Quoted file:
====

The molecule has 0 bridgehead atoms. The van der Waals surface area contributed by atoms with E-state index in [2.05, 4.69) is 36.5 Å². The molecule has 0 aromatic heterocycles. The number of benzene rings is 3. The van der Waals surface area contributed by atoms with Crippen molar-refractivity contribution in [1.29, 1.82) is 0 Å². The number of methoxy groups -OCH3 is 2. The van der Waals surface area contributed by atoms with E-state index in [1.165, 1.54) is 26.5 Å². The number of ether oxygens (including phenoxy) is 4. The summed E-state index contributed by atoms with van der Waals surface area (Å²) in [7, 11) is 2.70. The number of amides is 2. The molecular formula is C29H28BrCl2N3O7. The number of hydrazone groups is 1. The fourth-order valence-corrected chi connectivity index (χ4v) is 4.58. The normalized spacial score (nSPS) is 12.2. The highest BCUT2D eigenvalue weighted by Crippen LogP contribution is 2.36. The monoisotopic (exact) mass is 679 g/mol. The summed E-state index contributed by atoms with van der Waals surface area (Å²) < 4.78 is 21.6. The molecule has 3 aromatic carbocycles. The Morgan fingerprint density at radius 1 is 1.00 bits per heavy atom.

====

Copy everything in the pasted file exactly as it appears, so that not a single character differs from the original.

The molecule has 0 bridgehead atoms. The van der Waals surface area contributed by atoms with E-state index in [2.05, 4.69) is 36.5 Å². The molecule has 0 aromatic heterocycles. The number of benzene rings is 3. The van der Waals surface area contributed by atoms with Crippen molar-refractivity contribution in [1.29, 1.82) is 0 Å². The number of methoxy groups -OCH3 is 2. The van der Waals surface area contributed by atoms with E-state index in [1.165, 1.54) is 26.5 Å². The number of ether oxygens (including phenoxy) is 4. The summed E-state index contributed by atoms with van der Waals surface area (Å²) in [7, 11) is 2.70. The number of amides is 2. The molecular formula is C29H28BrCl2N3O7. The number of hydrazone groups is 1. The fourth-order valence-corrected chi connectivity index (χ4v) is 4.58. The normalized spacial score (nSPS) is 12.2. The highest BCUT2D eigenvalue weighted by Crippen LogP contribution is 2.36. The monoisotopic (exact) mass is 679 g/mol. The summed E-state index contributed by atoms with van der Waals surface area (Å²) < 4.78 is 21.6. The molecule has 3 aromatic carbocycles. The Morgan fingerprint density at radius 1 is 1.00 bits per heavy atom.